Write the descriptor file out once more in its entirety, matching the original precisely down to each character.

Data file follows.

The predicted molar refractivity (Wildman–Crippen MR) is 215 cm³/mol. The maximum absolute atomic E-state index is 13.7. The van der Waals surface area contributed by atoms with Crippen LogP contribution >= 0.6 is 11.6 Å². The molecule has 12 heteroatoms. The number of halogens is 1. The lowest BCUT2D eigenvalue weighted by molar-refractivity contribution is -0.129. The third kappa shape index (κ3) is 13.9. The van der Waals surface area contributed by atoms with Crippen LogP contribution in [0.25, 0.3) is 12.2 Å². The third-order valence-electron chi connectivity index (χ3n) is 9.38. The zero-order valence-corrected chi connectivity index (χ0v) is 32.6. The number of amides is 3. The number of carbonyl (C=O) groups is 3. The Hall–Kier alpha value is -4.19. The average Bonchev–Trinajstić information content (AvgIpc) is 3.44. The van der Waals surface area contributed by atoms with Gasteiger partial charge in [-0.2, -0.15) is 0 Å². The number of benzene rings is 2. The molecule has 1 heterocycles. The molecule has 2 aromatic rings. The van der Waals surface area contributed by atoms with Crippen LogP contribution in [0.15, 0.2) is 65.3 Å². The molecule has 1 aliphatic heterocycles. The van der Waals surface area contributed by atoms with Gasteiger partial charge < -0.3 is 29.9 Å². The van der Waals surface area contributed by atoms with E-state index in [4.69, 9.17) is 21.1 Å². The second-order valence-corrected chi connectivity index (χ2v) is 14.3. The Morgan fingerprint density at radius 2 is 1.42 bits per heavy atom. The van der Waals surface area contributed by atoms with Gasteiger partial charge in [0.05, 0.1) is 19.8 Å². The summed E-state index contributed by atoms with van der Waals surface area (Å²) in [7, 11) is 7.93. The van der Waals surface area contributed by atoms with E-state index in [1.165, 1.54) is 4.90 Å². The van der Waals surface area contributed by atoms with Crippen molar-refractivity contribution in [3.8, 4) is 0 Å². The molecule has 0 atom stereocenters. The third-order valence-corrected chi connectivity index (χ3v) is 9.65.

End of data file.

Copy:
The predicted molar refractivity (Wildman–Crippen MR) is 215 cm³/mol. The maximum absolute atomic E-state index is 13.7. The van der Waals surface area contributed by atoms with Crippen LogP contribution >= 0.6 is 11.6 Å². The molecule has 12 heteroatoms. The number of halogens is 1. The lowest BCUT2D eigenvalue weighted by molar-refractivity contribution is -0.129. The third kappa shape index (κ3) is 13.9. The van der Waals surface area contributed by atoms with Crippen LogP contribution in [0.25, 0.3) is 12.2 Å². The third-order valence-electron chi connectivity index (χ3n) is 9.38. The zero-order valence-corrected chi connectivity index (χ0v) is 32.6. The number of amides is 3. The number of carbonyl (C=O) groups is 3. The Hall–Kier alpha value is -4.19. The average Bonchev–Trinajstić information content (AvgIpc) is 3.44. The van der Waals surface area contributed by atoms with Gasteiger partial charge in [-0.2, -0.15) is 0 Å². The number of benzene rings is 2. The molecule has 1 heterocycles. The molecule has 2 aromatic rings. The van der Waals surface area contributed by atoms with Crippen LogP contribution in [0.15, 0.2) is 65.3 Å². The molecule has 1 aliphatic heterocycles. The van der Waals surface area contributed by atoms with Gasteiger partial charge < -0.3 is 29.9 Å². The van der Waals surface area contributed by atoms with E-state index in [4.69, 9.17) is 21.1 Å². The second-order valence-corrected chi connectivity index (χ2v) is 14.3. The Morgan fingerprint density at radius 2 is 1.42 bits per heavy atom. The van der Waals surface area contributed by atoms with Gasteiger partial charge in [0.05, 0.1) is 19.8 Å². The summed E-state index contributed by atoms with van der Waals surface area (Å²) in [7, 11) is 7.93. The van der Waals surface area contributed by atoms with E-state index in [1.165, 1.54) is 4.90 Å². The van der Waals surface area contributed by atoms with Crippen molar-refractivity contribution in [3.8, 4) is 0 Å². The molecule has 0 atom stereocenters. The third-order valence-corrected chi connectivity index (χ3v) is 9.65.